Organizational Change Management
Effective change management balances strategic organizational focus, processes and people. organizational change management (OCM) should begin with a systematic diagnosis of the current situation in order to determine both the need for change and the capability to change. The objectives, content, and process of change should all be specified as part of a change management plan.
Companies today are racing to analyze data for new insights and tapping into employees and customers for innovative ideas to stay ahead of competitors – all resulting in changes that require implementation.
This, plus the rapid evolution of customer requirements, governmental regulation and the business environment requires organizations to adapt quickly, making change management – the systematic approach to the transformation of goals, processes and technologies – a core leadership discipline.
Change management is a term for approaches to prepare, support, and help individuals, teams, and organizations in making organizational change. The most common change drivers include: technological evolution, process reviews, crisis, and consumer habit changes; pressure from new business entrants, acquisitions, mergers, and organizational restructuring.
It includes methods that redirect or redefine the use of resources, business process, budget allocations, or other modes of operation that significantly change a company or organization. Organizational change management (OCM) considers the full organization and what needs to change, while change management may be used solely to refer to how people and teams are affected by such organizational transition. It deals with many different disciplines, from behavioral and social sciences to information technology and business solutions.
Change management is the process, tools and techniques to manage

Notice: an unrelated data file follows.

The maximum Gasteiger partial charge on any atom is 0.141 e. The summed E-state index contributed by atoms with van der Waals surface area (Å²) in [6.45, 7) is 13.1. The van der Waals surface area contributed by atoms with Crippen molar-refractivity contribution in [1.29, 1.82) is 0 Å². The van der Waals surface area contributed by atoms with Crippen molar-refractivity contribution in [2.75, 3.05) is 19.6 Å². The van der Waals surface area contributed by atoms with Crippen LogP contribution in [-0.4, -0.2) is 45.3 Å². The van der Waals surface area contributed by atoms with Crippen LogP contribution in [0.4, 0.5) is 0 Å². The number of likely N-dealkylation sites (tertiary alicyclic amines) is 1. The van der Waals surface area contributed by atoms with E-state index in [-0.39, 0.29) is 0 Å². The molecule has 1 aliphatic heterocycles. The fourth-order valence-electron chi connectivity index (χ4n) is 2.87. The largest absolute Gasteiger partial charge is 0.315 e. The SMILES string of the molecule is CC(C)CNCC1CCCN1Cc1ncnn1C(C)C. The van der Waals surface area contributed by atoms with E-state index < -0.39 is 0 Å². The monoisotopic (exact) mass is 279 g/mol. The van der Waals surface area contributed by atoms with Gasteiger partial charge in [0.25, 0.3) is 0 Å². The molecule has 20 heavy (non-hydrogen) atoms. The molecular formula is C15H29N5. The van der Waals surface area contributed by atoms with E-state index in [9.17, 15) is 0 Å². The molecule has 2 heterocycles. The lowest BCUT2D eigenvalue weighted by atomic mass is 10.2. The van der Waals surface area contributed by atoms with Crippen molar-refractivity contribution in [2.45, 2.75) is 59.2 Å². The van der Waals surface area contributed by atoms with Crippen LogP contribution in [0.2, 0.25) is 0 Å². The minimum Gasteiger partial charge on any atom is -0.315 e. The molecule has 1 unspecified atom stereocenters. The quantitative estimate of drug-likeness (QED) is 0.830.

the people side of change to achieve a required business outcome
What is an Organization?
I have created a Glossary section to help the reader understand the unique lexicon of organizational change management (OCM). However, there are a few terms that are fundamental to understanding the change management process. First and foremost is understanding the word organization. Before we can change something, we must understand what that something is. A common conceptualization is that organizations are social structures created by individuals to support the collaborative pursuit of specified goals (Handel, 2003, p. 11).
However, there a various ways to describe the form and function of organizations. In the fields of psychology, sociology and political science, the are thousands of books, essays and dissertations written about the distinctions and between the individual and collectives of individuals called organizations. There is no more fundamental aspect of our humanity than what we do together when we form an organization to do something. I am not being flippant when I say that an organization is a bunch of people doing something. From the beginning of humanity's origins, people worked together to meet the basic physiological and safety requirements of Maslow's Hierarchy. They worked together to hunt for food, to create shelter against the environment, and to defend the tribe against existential threats.
In the end, I had to devote an entire page to grappling with the concept and reality of the question “What is an Organization?”